A few residents walk on a promenade under a slight rain brought about by Typhoon "Karika" Sunday, Oct. 16, 2016 in Manila, Philippines. AP
Manila - About 200 domestic and international flights have been cancelled and thousands of passengers stranded in seaports after inter-island ferries were ordered not to venture out in rough seas.
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Published: Sun 16 Oct 2016, 10:12 AM
Last updated: Sun 16 Oct 2016, 12:42 PM
A powerful typhoon slammed into the northeastern Philippines on Sunday, leaving at least two people dead, knocking out power and isolating villages amid floods and toppled trees. Typhoon Sarika, locally known as Karen, blew into Aurora province early Sunday and was barreling fast through heavily-populated agricultural provinces, including landslide-prone areas, with sustained winds of 130 kilometers (80 miles) per hour and gusts of 220 kph (136 mph).
It was forecast to blow out of the main northern Luzon island by midday into the South China Sea. A separate storm has been spotted far out in the Pacific and may strengthen as it heads toward the Philippines this week, according to the government's weather agency. Nearly 10,000 villagers fled their homes in Sarika's path and were taken in more than 100 emergency shelters, Welfare Secretary Judy Taguiwalo said. Mayor Nelianto Bihasa of Baler, a popular surfing town in Aurora, said howling wind ripped tin roofs off many houses and knocked down trees and electric posts, causing power outages and blocking access roads to some villages. Coastal villagers were warned early to move to safer areas and there have been no immediate reports of casualties other than two injured residents. In eastern Catanduanes province, a man drowned after being swept by strong river currents and a farmer died after his head hit the ground in fierce wind, provincial safety officer Gerry Beo said, adding that three fishermen have not returned home from a fishing expedition and were reported missing. Another death related to the typhoon was being checked in nearby Camarines Sur province, officials said. A month's worth of rain poured on Friday as the typhoon approached from the Pacific, swelling rivers and creeks and flooding low-lying farming villages, Beo said, adding that most towns in the island province of about 260,000 people have no electricity and spotty communications. In Bataan province, 50 mountaineers were forced to descend from Mount Tarak in stormy weather, but 36 others remained stranded in the uplands, according to police and firefighters who were trying to rescue them. In the northern mountain province of Benguet, 16 mountaineers were stranded in Mount Pulag and forest rangers were enroute to rescue them, officials said. About 200 domestic and international flights have been canceled and thousands of passengers stranded in seaports after inter-island ferries were ordered not to venture out in rough seas.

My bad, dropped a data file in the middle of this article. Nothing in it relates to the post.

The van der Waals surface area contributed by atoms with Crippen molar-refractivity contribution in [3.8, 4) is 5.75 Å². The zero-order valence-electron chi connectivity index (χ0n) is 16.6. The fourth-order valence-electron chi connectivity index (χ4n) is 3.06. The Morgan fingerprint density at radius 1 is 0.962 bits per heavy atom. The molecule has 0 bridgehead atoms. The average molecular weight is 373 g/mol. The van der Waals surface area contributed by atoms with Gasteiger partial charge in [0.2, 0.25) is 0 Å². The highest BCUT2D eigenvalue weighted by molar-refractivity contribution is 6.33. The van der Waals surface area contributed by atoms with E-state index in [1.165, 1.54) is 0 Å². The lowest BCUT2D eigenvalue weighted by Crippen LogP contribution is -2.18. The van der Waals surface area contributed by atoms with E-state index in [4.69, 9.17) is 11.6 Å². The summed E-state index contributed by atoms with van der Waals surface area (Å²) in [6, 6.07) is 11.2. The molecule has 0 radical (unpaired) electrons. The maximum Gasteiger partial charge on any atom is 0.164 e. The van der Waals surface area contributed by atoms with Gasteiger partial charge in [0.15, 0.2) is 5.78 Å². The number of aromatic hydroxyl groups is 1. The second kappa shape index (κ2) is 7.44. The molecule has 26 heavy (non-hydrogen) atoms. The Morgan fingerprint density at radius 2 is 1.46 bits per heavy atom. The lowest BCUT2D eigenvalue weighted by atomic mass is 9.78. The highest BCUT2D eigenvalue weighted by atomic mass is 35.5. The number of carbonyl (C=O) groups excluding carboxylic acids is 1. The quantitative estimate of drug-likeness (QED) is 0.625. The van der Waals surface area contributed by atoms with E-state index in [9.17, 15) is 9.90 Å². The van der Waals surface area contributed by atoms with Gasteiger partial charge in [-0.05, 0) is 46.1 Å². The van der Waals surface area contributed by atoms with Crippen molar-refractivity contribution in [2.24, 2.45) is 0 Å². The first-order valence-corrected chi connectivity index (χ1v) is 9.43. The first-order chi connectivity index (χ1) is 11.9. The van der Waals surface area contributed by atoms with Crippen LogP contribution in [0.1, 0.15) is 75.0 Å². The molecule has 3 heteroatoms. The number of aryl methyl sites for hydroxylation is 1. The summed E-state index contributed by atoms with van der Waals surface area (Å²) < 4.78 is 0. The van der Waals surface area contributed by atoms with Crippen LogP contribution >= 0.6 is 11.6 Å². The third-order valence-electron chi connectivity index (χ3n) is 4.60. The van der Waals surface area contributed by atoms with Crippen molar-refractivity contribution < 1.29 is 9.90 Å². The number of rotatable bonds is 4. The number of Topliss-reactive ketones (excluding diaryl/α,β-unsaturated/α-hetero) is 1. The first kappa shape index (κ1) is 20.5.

About 20 typhoons and storms lash the Philippines each year, adding to the many burdens in a country that's also threatened by earthquakes and volcanic eruptions. The latest typhoon, Sarika, was named after a singing bird in Cambodia.